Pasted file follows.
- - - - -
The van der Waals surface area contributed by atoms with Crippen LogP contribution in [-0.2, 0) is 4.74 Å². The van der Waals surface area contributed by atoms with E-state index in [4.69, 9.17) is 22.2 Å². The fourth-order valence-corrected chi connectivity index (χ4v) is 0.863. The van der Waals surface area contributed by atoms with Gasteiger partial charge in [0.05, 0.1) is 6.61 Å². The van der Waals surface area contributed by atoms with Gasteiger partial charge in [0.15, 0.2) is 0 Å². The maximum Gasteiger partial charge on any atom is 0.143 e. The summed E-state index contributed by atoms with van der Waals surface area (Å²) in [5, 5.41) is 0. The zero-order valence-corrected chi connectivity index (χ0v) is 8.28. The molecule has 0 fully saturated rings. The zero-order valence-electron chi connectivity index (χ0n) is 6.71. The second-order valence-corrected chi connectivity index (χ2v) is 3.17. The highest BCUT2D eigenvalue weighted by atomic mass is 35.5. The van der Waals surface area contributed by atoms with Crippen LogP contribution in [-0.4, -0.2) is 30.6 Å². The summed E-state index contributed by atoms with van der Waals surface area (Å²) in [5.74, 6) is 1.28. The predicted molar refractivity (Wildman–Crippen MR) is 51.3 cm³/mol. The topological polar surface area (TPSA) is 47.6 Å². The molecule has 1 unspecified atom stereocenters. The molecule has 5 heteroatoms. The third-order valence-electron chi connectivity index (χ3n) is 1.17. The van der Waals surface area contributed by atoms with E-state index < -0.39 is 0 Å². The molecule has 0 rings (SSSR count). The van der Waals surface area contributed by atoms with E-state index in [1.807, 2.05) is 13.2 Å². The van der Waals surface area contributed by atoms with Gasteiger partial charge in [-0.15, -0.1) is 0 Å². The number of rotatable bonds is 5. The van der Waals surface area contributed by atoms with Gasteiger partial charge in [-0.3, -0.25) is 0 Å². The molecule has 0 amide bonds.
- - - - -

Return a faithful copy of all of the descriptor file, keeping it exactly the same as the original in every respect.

The van der Waals surface area contributed by atoms with Crippen LogP contribution in [-0.2, 0) is 4.74 Å². The van der Waals surface area contributed by atoms with E-state index in [4.69, 9.17) is 22.2 Å². The fourth-order valence-corrected chi connectivity index (χ4v) is 0.863. The van der Waals surface area contributed by atoms with Gasteiger partial charge in [0.05, 0.1) is 6.61 Å². The van der Waals surface area contributed by atoms with Gasteiger partial charge in [0.15, 0.2) is 0 Å². The maximum Gasteiger partial charge on any atom is 0.143 e. The summed E-state index contributed by atoms with van der Waals surface area (Å²) in [5, 5.41) is 0. The zero-order valence-corrected chi connectivity index (χ0v) is 8.28. The molecule has 0 fully saturated rings. The zero-order valence-electron chi connectivity index (χ0n) is 6.71. The second-order valence-corrected chi connectivity index (χ2v) is 3.17. The highest BCUT2D eigenvalue weighted by atomic mass is 35.5. The van der Waals surface area contributed by atoms with Crippen LogP contribution in [-0.4, -0.2) is 30.6 Å². The summed E-state index contributed by atoms with van der Waals surface area (Å²) in [5.74, 6) is 1.28. The predicted molar refractivity (Wildman–Crippen MR) is 51.3 cm³/mol. The topological polar surface area (TPSA) is 47.6 Å². The molecule has 1 unspecified atom stereocenters. The molecule has 5 heteroatoms. The third-order valence-electron chi connectivity index (χ3n) is 1.17. The van der Waals surface area contributed by atoms with E-state index < -0.39 is 0 Å². The molecule has 0 rings (SSSR count). The van der Waals surface area contributed by atoms with E-state index in [1.807, 2.05) is 13.2 Å². The van der Waals surface area contributed by atoms with Gasteiger partial charge in [-0.15, -0.1) is 0 Å². The number of rotatable bonds is 5. The van der Waals surface area contributed by atoms with Gasteiger partial charge in [-0.3, -0.25) is 0 Å². The molecule has 0 amide bonds.